Jesus replied, “Anyone who drinks this water will soon become thirsty again. But those who drink the water I give will never be thirsty again. It becomes a fresh, bubbling spring within them, giving them eternal life.”
John 4:4-14 NLT
 
The metaphor of thirsting for God is so beautiful. It’s one that we can all understand. Water is life giving and refreshing. 
 
Certainly this author knew he could talk to God anywhere, this is a prayer after all. But he was desperately missing the community of fellowship at the temple. He was missing the traditions, the structure, the music… Hmm, has anyone felt a bit like this right now during a global pandemic?
 
Commentators point out another difference between Book’s One and Two of the Psalter: the use of God and LORD. Yahweh or Jehovah, the covenant name of God to His people, was the primary name used in Book One. Book Two, as seen in this Psalm, the name used is Elohim. Elohim is the Hebrew word for “God,” and suggests plurality and majesty and greatness. Interestingly, Elohim is often shortened to just El (El Shaddai, El Roi...). 
 
The theme of this psalm that many can relate to is depression, in fact, one commentator titled this “Spiritual Depression.” The author can’t eat, can’t find relief, cries constantly, thinking of happier times made him sadder, he is far from home.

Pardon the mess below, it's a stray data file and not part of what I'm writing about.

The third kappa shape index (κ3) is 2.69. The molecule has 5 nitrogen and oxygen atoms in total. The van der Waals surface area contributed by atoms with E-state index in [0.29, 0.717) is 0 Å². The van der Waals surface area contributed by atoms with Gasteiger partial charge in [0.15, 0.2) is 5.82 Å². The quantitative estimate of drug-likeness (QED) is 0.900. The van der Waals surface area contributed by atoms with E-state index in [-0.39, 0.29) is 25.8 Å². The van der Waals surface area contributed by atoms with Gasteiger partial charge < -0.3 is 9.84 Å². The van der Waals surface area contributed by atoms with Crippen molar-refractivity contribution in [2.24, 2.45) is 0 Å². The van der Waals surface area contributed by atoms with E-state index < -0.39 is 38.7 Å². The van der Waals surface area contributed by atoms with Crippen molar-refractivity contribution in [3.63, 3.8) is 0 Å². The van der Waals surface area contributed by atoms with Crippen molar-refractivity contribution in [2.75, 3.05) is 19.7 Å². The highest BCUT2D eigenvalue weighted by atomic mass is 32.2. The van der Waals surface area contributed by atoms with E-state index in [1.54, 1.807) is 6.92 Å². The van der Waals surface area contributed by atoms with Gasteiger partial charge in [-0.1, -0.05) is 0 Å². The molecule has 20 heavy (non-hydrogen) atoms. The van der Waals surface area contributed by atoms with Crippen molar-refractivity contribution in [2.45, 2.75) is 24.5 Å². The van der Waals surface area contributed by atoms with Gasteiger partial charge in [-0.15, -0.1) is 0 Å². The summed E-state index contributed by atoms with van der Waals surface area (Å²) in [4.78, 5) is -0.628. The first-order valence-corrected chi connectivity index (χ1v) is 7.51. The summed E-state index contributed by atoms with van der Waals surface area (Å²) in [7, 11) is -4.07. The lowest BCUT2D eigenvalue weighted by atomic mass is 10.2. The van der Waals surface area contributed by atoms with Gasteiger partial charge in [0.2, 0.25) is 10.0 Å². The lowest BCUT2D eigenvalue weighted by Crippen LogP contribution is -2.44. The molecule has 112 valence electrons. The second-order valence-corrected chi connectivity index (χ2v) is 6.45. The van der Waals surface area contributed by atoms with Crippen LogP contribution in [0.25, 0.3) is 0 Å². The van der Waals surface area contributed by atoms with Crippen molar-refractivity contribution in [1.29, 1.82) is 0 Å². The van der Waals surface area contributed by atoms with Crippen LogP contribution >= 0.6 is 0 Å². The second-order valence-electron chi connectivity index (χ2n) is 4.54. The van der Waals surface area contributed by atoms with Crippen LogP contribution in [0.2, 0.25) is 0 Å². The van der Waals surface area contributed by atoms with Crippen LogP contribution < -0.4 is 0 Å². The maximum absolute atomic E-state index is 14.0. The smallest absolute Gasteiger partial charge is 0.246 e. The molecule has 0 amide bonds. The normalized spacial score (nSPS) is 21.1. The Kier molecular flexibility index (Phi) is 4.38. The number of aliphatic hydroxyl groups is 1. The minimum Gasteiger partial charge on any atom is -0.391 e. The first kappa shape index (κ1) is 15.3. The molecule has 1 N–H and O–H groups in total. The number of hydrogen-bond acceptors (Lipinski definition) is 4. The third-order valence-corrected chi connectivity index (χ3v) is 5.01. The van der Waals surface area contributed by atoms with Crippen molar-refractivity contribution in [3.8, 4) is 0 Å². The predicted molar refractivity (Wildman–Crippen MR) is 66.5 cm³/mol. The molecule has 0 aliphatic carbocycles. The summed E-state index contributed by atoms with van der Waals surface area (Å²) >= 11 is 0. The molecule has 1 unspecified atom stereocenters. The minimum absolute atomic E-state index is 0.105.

But then, he speaks to his own soul. 
 
Why are you cast down, O my soul, and why are you in turmoil within me?
Hope in God; for I shall again praise him, my salvation and my God.
Psalm 42:5 ESV
 
The author knew the answers weren’t within his sadness or his memories or his grief. The answers were in God. So he looked up instead of within.
 
He didn’t say, “My soul is cast down, oh well, that’s it. It’s over for me.” He knew the answer!
 
“The psalmist paused from a painful memory to challenge his own soul. He did not surrender to the feelings of spiritual depression and discouragement. Instead, he challenged them and brought them before God. He said to those cast down and disquieted feelings, ‘Hope in God. He will come through again because he has before.'”
–David Guzik, Pastor, http://www.enduringword.com
 
Now I am deeply discouraged, but I will remember you–even from distant Mount Hermon, the source of the Jordan, from the land of Mount Mizar.
I hear the tumult of the raging seas as your waves and surging tides sweep over me.